Final Report on the Durham Jail

In 2016, the Durham Jail Investigation Team compiled research and documentation on the Durham County Detention Facility (DCDF) for a public forum on the community impact of the jail, hosted by the Durham Human Relations Commission. Our findings were based on hundreds of letters collected by Inside-Outside Alliance and other groups, public information supplied by the Sheriff’s office, interviews with formerly incarcerated persons, and local news media. All evidence and documents (excluding personal information) can be found at our website. Our main findings are as follows:

 

  • Function
    • The jail imposes punitive, long-term confinement on individuals who have not been convicted of a crime. DCDF is meant to be a transitional facility for individuals awaiting trial, but prisoners are housed for as long as five years while they wait. Notably, it lacks programs and facilities—such as outdoor recreation and adequate mental health services—that have been deemed necessary for long-term confinement.
    • The jail population is a direct result of the money bail system. In many cases, the difference between being incarcerated in DCDF and going free rests not on an individual’s actual or suspected behavior, but on their finances.
  • Transparency
    • Obtaining records from DCDF remains difficult.  Since the appointment of Tamara Gibbs as Public Information Officer, the DCDF has responded more regularly with documents to requests for information.  Despite this it remains difficult to obtain clear information.  Policies provided are often obviously out of date and data is in a nearly unusable format or contains information that violates HIPAA.
    • The Durham Sheriff’s department continues to have almost no avenues of public accountability.  There is no public review body for the jail and the Sheriff makes few public appearances and almost none in which he could be questioned on the jail’s operation or policies.
    • DCDF is a facility that is completely unknown by many Durham residents, while others know it all too well. The jail’s operations are not transparent, and its operators—from the Durham Sheriff’s Office to the private companies that serve the facility—are not accountable to the community.
    • The people who know the jail best are the people who live there. They are the ones who can best teach us about this institution. If the Durham community is to learn about the jail and take accountability, it must acknowledge this.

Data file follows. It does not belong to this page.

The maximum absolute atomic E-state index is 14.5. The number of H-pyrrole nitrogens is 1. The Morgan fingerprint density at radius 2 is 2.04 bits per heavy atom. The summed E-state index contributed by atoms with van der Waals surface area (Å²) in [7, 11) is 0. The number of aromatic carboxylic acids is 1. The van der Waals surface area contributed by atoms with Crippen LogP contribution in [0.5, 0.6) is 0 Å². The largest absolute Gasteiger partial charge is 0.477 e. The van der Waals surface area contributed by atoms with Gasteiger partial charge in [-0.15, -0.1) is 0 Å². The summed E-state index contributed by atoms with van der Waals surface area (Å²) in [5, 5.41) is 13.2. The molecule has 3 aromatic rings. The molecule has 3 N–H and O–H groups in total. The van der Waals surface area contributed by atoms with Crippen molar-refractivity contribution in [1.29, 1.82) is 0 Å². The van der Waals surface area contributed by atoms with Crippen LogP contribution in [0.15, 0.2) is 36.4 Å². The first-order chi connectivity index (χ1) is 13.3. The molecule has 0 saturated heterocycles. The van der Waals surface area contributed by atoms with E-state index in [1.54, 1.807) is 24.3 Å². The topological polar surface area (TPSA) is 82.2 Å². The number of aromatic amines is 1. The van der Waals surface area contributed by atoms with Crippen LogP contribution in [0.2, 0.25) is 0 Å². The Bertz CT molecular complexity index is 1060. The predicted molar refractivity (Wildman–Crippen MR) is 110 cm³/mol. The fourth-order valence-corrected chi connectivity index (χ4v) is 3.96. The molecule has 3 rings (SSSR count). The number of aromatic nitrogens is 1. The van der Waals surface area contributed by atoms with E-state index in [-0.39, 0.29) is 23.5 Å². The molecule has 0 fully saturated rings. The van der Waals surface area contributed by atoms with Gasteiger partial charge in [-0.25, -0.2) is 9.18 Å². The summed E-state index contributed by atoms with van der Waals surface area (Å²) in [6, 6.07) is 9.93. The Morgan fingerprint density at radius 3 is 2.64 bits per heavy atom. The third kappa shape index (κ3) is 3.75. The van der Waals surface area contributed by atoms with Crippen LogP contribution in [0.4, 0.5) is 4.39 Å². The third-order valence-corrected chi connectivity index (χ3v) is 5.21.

• Grievance process
    • It is unclear how the Durham Jail grievance process works and if there is any oversight of the process.  The jail provided us an out-of-date grievance policy that references a paper process which is no longer in use.  Communications with the jail discussed a digital process that routes complaints directly to the employee managing the service that the grievance concerns.  It was reported that there are over 100 possible addressees to which these grievances may be directed to for redress and there appears to be little if any central oversight of the process at all.
    • Inmates routinely write that their grievances receive only automatic acknowledgement but no real resolution, or that their grievances seem to have fallen into “black holes.”
    • DCDF receives on average 30,000 grievances and requests from inmates per year. Grievance data shows that inmates are overwhelmingly concerned with medical services in the jail. They are also concerned with legal representation and court dates.
    • Grievances against individual officers, such as those regarding physical or verbal abuse, are considered part of personnel records and are not open to the public.  Thus we are unable to tell the magnitude of such complaints and there is no public accountability for jail employee actions.
  • Cleanliness
    • The Inmate Rule Book indicates that the responsibility of cleanliness and hygiene are on the inmates themselves.  Inmates regularly complain that they are not given sufficient cleaning supplies to maintain the hygiene of their living areas.
  • Contractors
    • Contractors are dependent on free labor.
      • Aramark, before the cancellation of their contract, employed only one manager in the kitchen and one employee in the commissary.  All other labor in the kitchen was provided by unpaid “volunteers”.  Volunteers were compensated with an extra tray of food for which the county paid Aramark.
      • Considering consistent reports by detainees of inadequate portions from the cafeteria, the provision of food as incentive for labor calls into question the voluntary nature of “volunteer” labor.